The "ruins" of Detroit. (photo: ifmuth via Flickr)

Yeah. You know, the “ruin porn” and the “urban decay porn” you sent me, gloating over the death of Detroit like a ghoul over a corpse.

I’ve seen it already, thanks for sharing though. Over the last ten years as I’ve driven through Detroit watching its skyline and its streets and homes change after the auto industry fucked it again and again — yeah, I’ve seen the real thing, not just the warmed up leftovers you sent me.

This is what happens when a city of nearly two million occupants is treated like toilet paper by the corporations it made great. What did you expect would happen when after years of tax abatements and rolling over for these corporations’ short-sighted, quarter-to-quarter and purely selfish demands?

Did you know that General Motors thwarted the use of street cars when it “owned” Detroit?  It wanted to encourage its workers and city residents to buy its vehicles or use the buses it built, and in turn the white collar and eventually blue collar workers used the cars they bought to move to the suburbs where they could have their two- and three-car garages. The only people left behind were folks who really couldn’t afford to move to the suburbs or those hardcore souls who were dedicated to living in Detroit.

But that was over the course of the last several decades, the course of my lifetime that this urban flight occurred; it was a slow and steady bleed.

During the last ten years the slow bleed became a hemorrhage as the automotive industry offshored tens of thousands of jobs, spawning even larger numbers of job losses among suppliers, and even more jobs lost as workers fled the state and no longer purchased services from their neighborhood dry cleaners or hair salons, no longer frequented their restaurants or their grocery stores.

The collapse of the financial industry gave them the coup de gras, what with the damage subprime mortgages did to the financial subsidiaries owned by GM and Chrysler.

But I can see why you indulge in the porn; it’s fashionable. So fashionable it’s predictable. The residents of Detroit and Michigan can almost predict which photos the pornographers will take when they arrive, because we see them again and again.

Like here.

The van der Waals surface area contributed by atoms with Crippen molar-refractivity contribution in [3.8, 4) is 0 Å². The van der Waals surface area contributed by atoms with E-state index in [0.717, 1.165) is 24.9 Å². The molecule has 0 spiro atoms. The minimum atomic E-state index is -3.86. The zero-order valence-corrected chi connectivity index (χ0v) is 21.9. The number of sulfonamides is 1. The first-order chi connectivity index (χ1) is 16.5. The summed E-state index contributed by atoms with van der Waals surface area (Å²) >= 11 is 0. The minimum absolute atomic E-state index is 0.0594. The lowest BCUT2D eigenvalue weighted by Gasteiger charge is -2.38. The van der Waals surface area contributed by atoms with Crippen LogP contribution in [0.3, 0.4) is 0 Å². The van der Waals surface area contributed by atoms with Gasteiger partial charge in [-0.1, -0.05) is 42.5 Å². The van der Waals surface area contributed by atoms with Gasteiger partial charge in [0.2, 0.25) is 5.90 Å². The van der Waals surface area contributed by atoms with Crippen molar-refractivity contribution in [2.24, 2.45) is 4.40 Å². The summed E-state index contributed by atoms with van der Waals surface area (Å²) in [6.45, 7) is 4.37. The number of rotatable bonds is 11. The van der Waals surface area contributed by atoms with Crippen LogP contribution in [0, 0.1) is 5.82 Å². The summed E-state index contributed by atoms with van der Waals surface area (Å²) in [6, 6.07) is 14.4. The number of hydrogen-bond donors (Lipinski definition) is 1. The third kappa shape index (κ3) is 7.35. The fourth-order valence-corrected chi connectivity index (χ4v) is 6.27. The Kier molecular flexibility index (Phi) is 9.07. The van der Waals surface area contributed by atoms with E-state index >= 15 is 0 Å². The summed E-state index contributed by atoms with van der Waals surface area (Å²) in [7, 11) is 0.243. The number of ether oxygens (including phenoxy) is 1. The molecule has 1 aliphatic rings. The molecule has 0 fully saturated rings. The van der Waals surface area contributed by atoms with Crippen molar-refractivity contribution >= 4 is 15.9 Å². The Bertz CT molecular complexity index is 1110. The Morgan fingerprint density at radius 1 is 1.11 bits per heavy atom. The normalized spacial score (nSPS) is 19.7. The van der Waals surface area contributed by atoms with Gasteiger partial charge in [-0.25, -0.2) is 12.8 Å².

And here.

And again.

But the truth is this: Detroit has been through boom-and-bust before, survived and lived to tell about it as has the state around it. Unlike many parts of the country which are relatively new and have never gone through the cicada-like cycles, Detroit is an an elegant old survivor who wears scars deep down to her bones out of sight of the youngsters who mock her.  . . .

Detroit is one of the oldest cities in America, founded in 1701 at the point where two of the greatest fresh water bodies in the world are joined, 75 years before the signing of the Declaration of Independence. She was a capital of fur trading, not only because she was located at the edge of the resource-rich frontier, but because her location made it very easy to ship furs over water to the capitals of Europe.

And then the politics changed with the times and war and the city changed hands from French to British control. In 1805 a fire burned nearly all of Detroit — the first real collapse leaving little but ashes. And yet because of her location Detroit rose again as a center of commerce and transportation. It was easy to ship raw materials from across the Great Lakes and back out again when there were few finished roads and few rail routes.

It was because of transportation of materials that Henry Ford was able to launch his business so readily; the iron for parts and the wood for frames and floorboards were shipped into Detroit easily, beginning the next major boom. There had been a smaller boom for lumber between Detroit’s post-fire recovery and the advent of the auto industry, but even that boom suffered near-death experiences with massive forest fires in lower Michigan in 1871 and in 1881.

The Great Depression came and slowed Detroit, but World War II created a demand for Detroit’s manufacturing power, earning her the nickname, the “Arsenal of Democracy.” Detroit hummed along, able to meet post-war demand with that ready arsenal-driven industrial base.

The genesis of the current downturn had its roots in the 1970s after the oil crisis. Japanese cars which were smaller and more fuel efficient were in greater demand; their quality improved steadily thanks to American training in quality management, cutting into American auto makers’ markets. The auto makers initially moved to improve quality, but shareholders’ demands for unending quarter-after-quarter profitability drove the industry to chase cost reductions.

And the offshoring began, setting in motion the collapse of Detroit as a manufacturing center, helped along by lipservice from Washington D.C. and the active hate of the unionized middle class which made this city and state so strong for so long.

Wonderful, you’re thinking, thanks for the history lesson.

Yes, it seems like dry and ancient history to you, but Detroiters are living it and they are surviving it, and they have a thing or two to teach the rest of this country about recovery and greatness. Go on, revel in the “ruin porn” you so enjoy — but when your city’s turn comes, well, let’s hope you can handle it with as much grace. And come it does, like the failed levees came for New Orleans and the economic downturn came for Las Vegas and all of California.

Detroit will still be here, bruised and down at the heel but three hundred and ten years wiser. She’ll have something to teach you when you come calling about the porn someone made of your city.